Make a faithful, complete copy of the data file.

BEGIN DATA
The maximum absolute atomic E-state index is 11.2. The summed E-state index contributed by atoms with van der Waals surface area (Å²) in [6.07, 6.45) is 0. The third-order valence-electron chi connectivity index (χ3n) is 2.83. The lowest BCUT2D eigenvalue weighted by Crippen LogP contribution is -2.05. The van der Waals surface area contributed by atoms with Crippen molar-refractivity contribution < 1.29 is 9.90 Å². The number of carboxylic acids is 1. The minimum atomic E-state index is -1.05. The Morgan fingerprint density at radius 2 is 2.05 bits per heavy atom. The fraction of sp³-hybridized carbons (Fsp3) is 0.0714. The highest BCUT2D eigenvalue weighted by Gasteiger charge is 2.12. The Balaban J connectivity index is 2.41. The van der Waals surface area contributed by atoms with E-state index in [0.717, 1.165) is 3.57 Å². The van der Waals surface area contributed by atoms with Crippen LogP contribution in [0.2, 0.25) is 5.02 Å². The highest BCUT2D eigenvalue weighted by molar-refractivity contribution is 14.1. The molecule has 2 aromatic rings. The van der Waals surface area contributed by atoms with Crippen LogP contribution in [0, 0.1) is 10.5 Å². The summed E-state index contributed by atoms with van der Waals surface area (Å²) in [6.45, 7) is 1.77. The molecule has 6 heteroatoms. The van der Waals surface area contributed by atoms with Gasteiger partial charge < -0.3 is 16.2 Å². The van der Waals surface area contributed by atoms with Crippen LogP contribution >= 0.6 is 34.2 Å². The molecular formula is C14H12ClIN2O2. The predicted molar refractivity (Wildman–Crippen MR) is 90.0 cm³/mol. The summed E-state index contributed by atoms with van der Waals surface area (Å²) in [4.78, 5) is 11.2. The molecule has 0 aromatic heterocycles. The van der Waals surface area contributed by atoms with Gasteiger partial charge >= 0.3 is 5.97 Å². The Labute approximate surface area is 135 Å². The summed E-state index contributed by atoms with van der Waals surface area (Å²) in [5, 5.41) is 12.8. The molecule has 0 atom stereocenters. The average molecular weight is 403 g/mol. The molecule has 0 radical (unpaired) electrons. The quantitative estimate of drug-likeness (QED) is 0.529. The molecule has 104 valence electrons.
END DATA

The maximum absolute atomic E-state index is 11.2. The summed E-state index contributed by atoms with van der Waals surface area (Å²) in [6.07, 6.45) is 0. The third-order valence-electron chi connectivity index (χ3n) is 2.83. The lowest BCUT2D eigenvalue weighted by Crippen LogP contribution is -2.05. The van der Waals surface area contributed by atoms with Crippen molar-refractivity contribution < 1.29 is 9.90 Å². The number of carboxylic acids is 1. The minimum atomic E-state index is -1.05. The Morgan fingerprint density at radius 2 is 2.05 bits per heavy atom. The fraction of sp³-hybridized carbons (Fsp3) is 0.0714. The highest BCUT2D eigenvalue weighted by Gasteiger charge is 2.12. The Balaban J connectivity index is 2.41. The van der Waals surface area contributed by atoms with E-state index in [0.717, 1.165) is 3.57 Å². The van der Waals surface area contributed by atoms with Crippen LogP contribution in [0.2, 0.25) is 5.02 Å². The highest BCUT2D eigenvalue weighted by molar-refractivity contribution is 14.1. The molecule has 2 aromatic rings. The van der Waals surface area contributed by atoms with Crippen LogP contribution in [0, 0.1) is 10.5 Å². The summed E-state index contributed by atoms with van der Waals surface area (Å²) in [6.45, 7) is 1.77. The molecule has 6 heteroatoms. The van der Waals surface area contributed by atoms with Gasteiger partial charge < -0.3 is 16.2 Å². The van der Waals surface area contributed by atoms with Crippen LogP contribution >= 0.6 is 34.2 Å². The molecular formula is C14H12ClIN2O2. The predicted molar refractivity (Wildman–Crippen MR) is 90.0 cm³/mol. The summed E-state index contributed by atoms with van der Waals surface area (Å²) in [4.78, 5) is 11.2. The molecule has 0 aromatic heterocycles. The van der Waals surface area contributed by atoms with Gasteiger partial charge >= 0.3 is 5.97 Å². The Labute approximate surface area is 135 Å². The summed E-state index contributed by atoms with van der Waals surface area (Å²) in [5, 5.41) is 12.8. The molecule has 0 atom stereocenters. The average molecular weight is 403 g/mol. The molecule has 0 radical (unpaired) electrons. The quantitative estimate of drug-likeness (QED) is 0.529. The molecule has 104 valence electrons.